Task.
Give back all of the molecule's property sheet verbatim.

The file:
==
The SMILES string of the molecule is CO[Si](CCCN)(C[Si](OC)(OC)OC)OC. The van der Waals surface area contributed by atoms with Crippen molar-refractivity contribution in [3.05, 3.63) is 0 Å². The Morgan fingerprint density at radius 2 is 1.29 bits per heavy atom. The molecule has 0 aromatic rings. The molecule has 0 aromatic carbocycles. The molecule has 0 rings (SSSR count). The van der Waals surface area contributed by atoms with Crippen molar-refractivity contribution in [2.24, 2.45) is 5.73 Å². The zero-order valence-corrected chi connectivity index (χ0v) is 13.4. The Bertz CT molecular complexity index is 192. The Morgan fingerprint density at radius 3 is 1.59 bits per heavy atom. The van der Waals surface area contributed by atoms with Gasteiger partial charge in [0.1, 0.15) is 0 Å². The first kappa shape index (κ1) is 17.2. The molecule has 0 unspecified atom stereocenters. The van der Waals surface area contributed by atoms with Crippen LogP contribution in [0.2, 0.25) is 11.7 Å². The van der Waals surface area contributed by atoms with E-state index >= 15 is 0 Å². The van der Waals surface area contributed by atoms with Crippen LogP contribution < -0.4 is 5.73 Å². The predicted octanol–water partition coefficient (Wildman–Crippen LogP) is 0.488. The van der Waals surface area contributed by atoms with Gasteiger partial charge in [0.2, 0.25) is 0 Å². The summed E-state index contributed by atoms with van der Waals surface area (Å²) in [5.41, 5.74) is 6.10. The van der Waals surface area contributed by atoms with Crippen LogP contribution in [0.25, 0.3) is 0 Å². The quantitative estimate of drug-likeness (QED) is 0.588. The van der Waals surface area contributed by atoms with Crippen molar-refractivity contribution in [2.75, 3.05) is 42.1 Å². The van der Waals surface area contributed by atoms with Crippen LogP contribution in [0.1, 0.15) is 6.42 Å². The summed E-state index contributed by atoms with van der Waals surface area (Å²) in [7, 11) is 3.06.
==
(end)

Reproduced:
The SMILES string of the molecule is CO[Si](CCCN)(C[Si](OC)(OC)OC)OC. The van der Waals surface area contributed by atoms with Crippen molar-refractivity contribution in [3.05, 3.63) is 0 Å². The Morgan fingerprint density at radius 2 is 1.29 bits per heavy atom. The molecule has 0 aromatic rings. The molecule has 0 aromatic carbocycles. The molecule has 0 rings (SSSR count). The van der Waals surface area contributed by atoms with Crippen molar-refractivity contribution in [2.24, 2.45) is 5.73 Å². The zero-order valence-corrected chi connectivity index (χ0v) is 13.4. The Bertz CT molecular complexity index is 192. The Morgan fingerprint density at radius 3 is 1.59 bits per heavy atom. The van der Waals surface area contributed by atoms with Gasteiger partial charge in [0.1, 0.15) is 0 Å². The first kappa shape index (κ1) is 17.2. The molecule has 0 unspecified atom stereocenters. The van der Waals surface area contributed by atoms with Crippen LogP contribution in [0.2, 0.25) is 11.7 Å². The van der Waals surface area contributed by atoms with E-state index >= 15 is 0 Å². The van der Waals surface area contributed by atoms with Crippen LogP contribution < -0.4 is 5.73 Å². The predicted octanol–water partition coefficient (Wildman–Crippen LogP) is 0.488. The van der Waals surface area contributed by atoms with Gasteiger partial charge in [0.2, 0.25) is 0 Å². The summed E-state index contributed by atoms with van der Waals surface area (Å²) in [5.41, 5.74) is 6.10. The van der Waals surface area contributed by atoms with Crippen LogP contribution in [0.25, 0.3) is 0 Å². The quantitative estimate of drug-likeness (QED) is 0.588. The van der Waals surface area contributed by atoms with Crippen molar-refractivity contribution in [2.75, 3.05) is 42.1 Å². The van der Waals surface area contributed by atoms with Crippen LogP contribution in [0.1, 0.15) is 6.42 Å². The summed E-state index contributed by atoms with van der Waals surface area (Å²) in [7, 11) is 3.06.